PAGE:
While the book has been criticized for its refuted claims, it did identify some actual steroid users.
However, Rodriguez never failed a test and never had his name included in any of the major reports.
The controversy continues with his 2004 stint on the Tigers, where he entered camp looking noticeably younger and stronger.
This translated to four renaissance years at a position where age is not a friend.
Regardless, even as the team ramped up steroid testing in 2005 after the book’s release, Rodriguez remained clean.
The damage had already been done by then, and many raised an eyebrow at his career.
Because of this, he went from a surefire first-ballot Hall of Famer to one who squeaked through.
Where Is Rodriguez Now?
Since retiring, Rodriguez has stayed around the game.
Right after announcing his retirement, he re-joined the Rangers organization as a special assistant in 2013.
Here, he served in a variety of roles like international scouting and player instruction.
His knowledge of the game and talent behind the plate offered critical instruction to developing players.
He then joined FOX Sports Southwest as an analyst for pre and postgame coverages.
Along with that, he was elected to the Texas Sports Hall of Fame in 2014.
After being inducted into Cooperstown, the Rangers decided to retire his number seven.
The Rangers did not stop there, as they also honored him with a statue outside their new stadium in 2020.
Pudge Rodriguez unveiled his new Rangers statue outside the new Globe Life Field pic.twitter.com/1eFZg5aZ2M
— Baseball Bros (@BaseballBros) March 5, 2020
Outside of baseball, he opened a pizza restaurant in Texas.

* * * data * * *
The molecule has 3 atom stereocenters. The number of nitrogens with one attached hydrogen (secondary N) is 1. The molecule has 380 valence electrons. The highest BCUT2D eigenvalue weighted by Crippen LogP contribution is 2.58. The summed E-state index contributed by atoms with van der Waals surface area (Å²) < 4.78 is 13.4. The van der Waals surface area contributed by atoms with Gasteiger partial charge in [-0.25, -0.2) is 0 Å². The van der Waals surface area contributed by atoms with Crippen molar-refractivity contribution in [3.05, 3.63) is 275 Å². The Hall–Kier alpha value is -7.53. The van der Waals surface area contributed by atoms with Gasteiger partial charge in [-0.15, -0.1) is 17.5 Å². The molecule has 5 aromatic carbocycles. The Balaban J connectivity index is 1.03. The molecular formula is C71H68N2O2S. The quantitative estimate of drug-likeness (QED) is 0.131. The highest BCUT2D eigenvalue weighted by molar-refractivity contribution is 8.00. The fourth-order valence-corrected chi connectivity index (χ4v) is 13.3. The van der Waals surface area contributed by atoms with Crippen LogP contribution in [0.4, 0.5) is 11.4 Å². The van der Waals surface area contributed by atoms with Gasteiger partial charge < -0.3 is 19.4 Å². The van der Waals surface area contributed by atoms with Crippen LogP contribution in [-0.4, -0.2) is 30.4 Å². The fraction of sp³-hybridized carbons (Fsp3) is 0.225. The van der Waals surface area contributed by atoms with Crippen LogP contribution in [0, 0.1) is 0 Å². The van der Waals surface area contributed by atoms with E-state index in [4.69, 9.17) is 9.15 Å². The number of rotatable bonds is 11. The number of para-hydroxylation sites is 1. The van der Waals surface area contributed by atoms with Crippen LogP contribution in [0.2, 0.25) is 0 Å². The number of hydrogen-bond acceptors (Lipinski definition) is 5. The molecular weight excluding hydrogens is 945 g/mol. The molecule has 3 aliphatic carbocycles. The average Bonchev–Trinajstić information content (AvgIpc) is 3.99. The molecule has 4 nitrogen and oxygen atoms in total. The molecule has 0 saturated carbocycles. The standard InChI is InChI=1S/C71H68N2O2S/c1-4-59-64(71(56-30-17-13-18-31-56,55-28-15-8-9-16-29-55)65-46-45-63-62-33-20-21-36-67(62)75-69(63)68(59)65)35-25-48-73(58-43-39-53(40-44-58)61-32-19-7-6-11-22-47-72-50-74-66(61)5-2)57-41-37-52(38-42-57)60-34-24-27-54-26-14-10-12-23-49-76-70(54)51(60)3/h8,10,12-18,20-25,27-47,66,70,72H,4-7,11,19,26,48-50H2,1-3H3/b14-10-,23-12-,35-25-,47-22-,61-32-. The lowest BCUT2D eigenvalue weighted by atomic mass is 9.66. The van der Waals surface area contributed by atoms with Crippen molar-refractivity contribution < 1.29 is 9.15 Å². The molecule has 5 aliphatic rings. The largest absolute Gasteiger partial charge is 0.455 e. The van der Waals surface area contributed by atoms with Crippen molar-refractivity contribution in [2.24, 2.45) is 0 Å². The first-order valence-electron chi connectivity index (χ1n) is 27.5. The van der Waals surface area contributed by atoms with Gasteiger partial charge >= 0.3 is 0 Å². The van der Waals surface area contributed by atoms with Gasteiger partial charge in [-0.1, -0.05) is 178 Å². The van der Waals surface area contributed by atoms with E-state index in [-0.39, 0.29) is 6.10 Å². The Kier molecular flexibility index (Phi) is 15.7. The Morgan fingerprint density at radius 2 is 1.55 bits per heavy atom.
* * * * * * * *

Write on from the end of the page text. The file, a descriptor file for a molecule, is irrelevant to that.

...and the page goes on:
The venue is part of a new entertainment district in the City of Arlington backed by the Rangers.
For Rodriguez, the restaurant offers him a chance to greet fans who eat there.
Today, you can still get Rodriguez’s takes on various topics within MLB.
He recently opened up about his frustrations with the sport, specifically with the overuse of analytics.
Rodriguez argued that this has taken the fun out of the sport, as it has become too much of a boom-or-bust style of play.
His interest in today’s league makes sense, especially as his son recently made it to MLB as a pitcher.
Dereck Rodriguez is carrying on the legacy, appearing in games for the San Francisco Giants over the last three seasons.
Dereck Rodriguez has pitched 6+ innings and given up 2 runs or less in his last 8 starts. Yesterday, @DereckrodRF3 tossed another quality start. [powered by @Biofreeze] https://t.co/3oTExNxv2R#SFGiants pic.twitter.com/0WfGc5d6Fs
— SFGiants (@SFGiants) August 13, 2018
Now, he has been picked up by the Tigers, his dad’s former team.
However, he has some lofty expectations to live up to.
While steroid allegations placed a dark cloud over Rodriguez, there is no denying how talented he was.
He made it to MLB at 19-years-old and lived up to the hype.
Few others can do this, especially not for a 21-year career.
He was a unique talent that etched his place into the history books as one of the best catchers in the sport’s history.